Soundscape of the Maya Region | Andrés Rogelio Perez Volkow

I just got back from travelling 21 days around the Maya Region of Mexico, especially the states of Chiapas, Yucatán and Quintana-Roo. There are a lot of things that can be said about this region, but I will try and reduce this post to what I saw and most importantly, what I heard.


“Hearing a place”. What a strange notion. Yet, it is something we do all the time. If you live in New York City and you go to the woods for a weekend, one of the first things you´ll notice is the lack of sirens, car horns and building exhausts. You´ll notice the presence of birds, insects and silence(?). This drastic change is something that inspired me to collect the sounds of one of the most beautiful regions of my country. This beauty has caused what I believe to be a great contradiction. Tourists are drawn to the region because of its beauty, yet, it is mass tourism that is affecting the same beauty that draws tourists on the first place. From Cancún to Lacanjá, you can see that Mass Tourism has an extreme effect on the land and how people relate to it. It is not only the beaches changing the mangrove and the white sands for immense all-inclusive resorts, it also the agricultural and fishing towns being pushed towards becoming tourist attractions. I wanted to show these differences and hopefully illustrating the contradiction that I have previously mentioned through sounds.


Disclaimer: This blog entry will include pictures, texts and some sounds related to the project, but I cannot include my final soundscapes as I need to go through hours and hours of sounds in order to have them ready.


(Chiapas July 17-23)


It was fortunate that my project started in Lacanjá Chansayab, where I met Adolfo Chan Kiin. Meeting this wonderful man and his family was a privilege and an eye opening experience. Adolfo is part of a Lacandon Maya community and he has lived next to the Jungle all of his life, he knows how to use its resources in ways that keeps on surprising me. In a single walk around the Jungle he would collect 3 or 4 different products that were useful for his house. To illustrate how knowledgeable he is I would like to share a story. One time, when talking about a TV show that was recorded next to his village called “Naked in the Jungle” (A program that consists of 10 people been left naked into the Jungle to see if they would survive.) he said that they would never invite him to participate, as he would return fat. It is important to state that the sounds I recorded would have been much poorer if not for him, as he knew exactly where all the birds and animals were. During my short but fruitful time in Lacanjá I wrote 2 songs with Adolfo. Our process was incredibly entertaining and enriching for me. He would write a text that he wanted me to turn into a song and I would adapt it. Sitting down in his kitchen. The first song we wrote was about a time he was in the Jungle. I will translate the text:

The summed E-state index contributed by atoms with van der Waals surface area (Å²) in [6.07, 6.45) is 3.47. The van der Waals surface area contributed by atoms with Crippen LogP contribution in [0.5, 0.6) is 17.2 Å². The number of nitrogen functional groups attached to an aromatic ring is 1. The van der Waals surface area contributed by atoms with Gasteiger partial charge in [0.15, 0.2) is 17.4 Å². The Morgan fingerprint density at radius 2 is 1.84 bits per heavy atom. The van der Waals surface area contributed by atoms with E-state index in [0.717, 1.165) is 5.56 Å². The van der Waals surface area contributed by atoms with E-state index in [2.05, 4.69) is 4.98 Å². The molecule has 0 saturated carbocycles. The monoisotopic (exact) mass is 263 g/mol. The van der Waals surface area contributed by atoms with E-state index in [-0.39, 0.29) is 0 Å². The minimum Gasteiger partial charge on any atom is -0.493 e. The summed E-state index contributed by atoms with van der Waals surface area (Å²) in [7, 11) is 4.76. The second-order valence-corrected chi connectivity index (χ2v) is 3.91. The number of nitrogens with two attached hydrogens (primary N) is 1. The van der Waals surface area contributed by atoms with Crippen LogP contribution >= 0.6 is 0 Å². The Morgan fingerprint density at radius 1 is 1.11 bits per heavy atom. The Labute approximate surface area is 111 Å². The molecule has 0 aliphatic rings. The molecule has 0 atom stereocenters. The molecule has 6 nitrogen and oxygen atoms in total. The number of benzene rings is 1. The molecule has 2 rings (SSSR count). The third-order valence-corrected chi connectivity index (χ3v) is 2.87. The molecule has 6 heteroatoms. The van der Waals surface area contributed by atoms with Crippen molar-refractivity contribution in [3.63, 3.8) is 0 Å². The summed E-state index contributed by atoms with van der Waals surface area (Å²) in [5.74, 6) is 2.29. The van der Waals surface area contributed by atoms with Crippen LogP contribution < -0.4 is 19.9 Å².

(“Cuch-Ja” song attached)


The jungle is a song. Now I´m not alone. We often regard the notion of “Our song” as being our favorite songs. Yet, my favorite song was produced in Great Britain by a Nigerian artist. Both places thousands of kilometers from my home in Mexico City. What could be my song then? My national anthem? A song with my name on it? My song is the sound of birds in the huge tree in front of my window, the few but loud birds that live around my house, the cars in the distance, helicopters. It may not be as beautiful as the sound of “pristine” nature. But that is what I have heard for most of my life. I realized that these soundscapes were theoretically not to different from a song. A studio picture from Vogue is different from a Nat Geo in the setting, but both of them have similar characteristics. They both capture a moment. The moment where the model smiled, when the snow leopard appeared. The moment when the guitarist played the killer solo, the moment where the cicada, the heron and the howling monkey sang in unison.




Palenque is a small town most known for its incredible archeological site. This was the first place where we got to explore the combination of natural and human sounds. Getting there from Lacanjá was quite the journey, but it allowed me to sleep early enough (9 am) to catch the howling monkeys in the morning. The first time that I heard this sound I was pretty scared. I was around 15 years old when I first heard this sound, and I got woken up by this very loud primates. I was terrorized. Yet, even if they are the largest primates in America, they are not as scary when you see a picture of them (I find them extremely cute). The soundscape we recorded from our camping site was very rich, as it combined the monkeys with an intense rain.


The other soundscapes we managed to record while in Palenque were recorded in or close to the archeological site. Hoping to achieve a rich soundscape that got the crowds of people and the sounds of the surviving rainforest.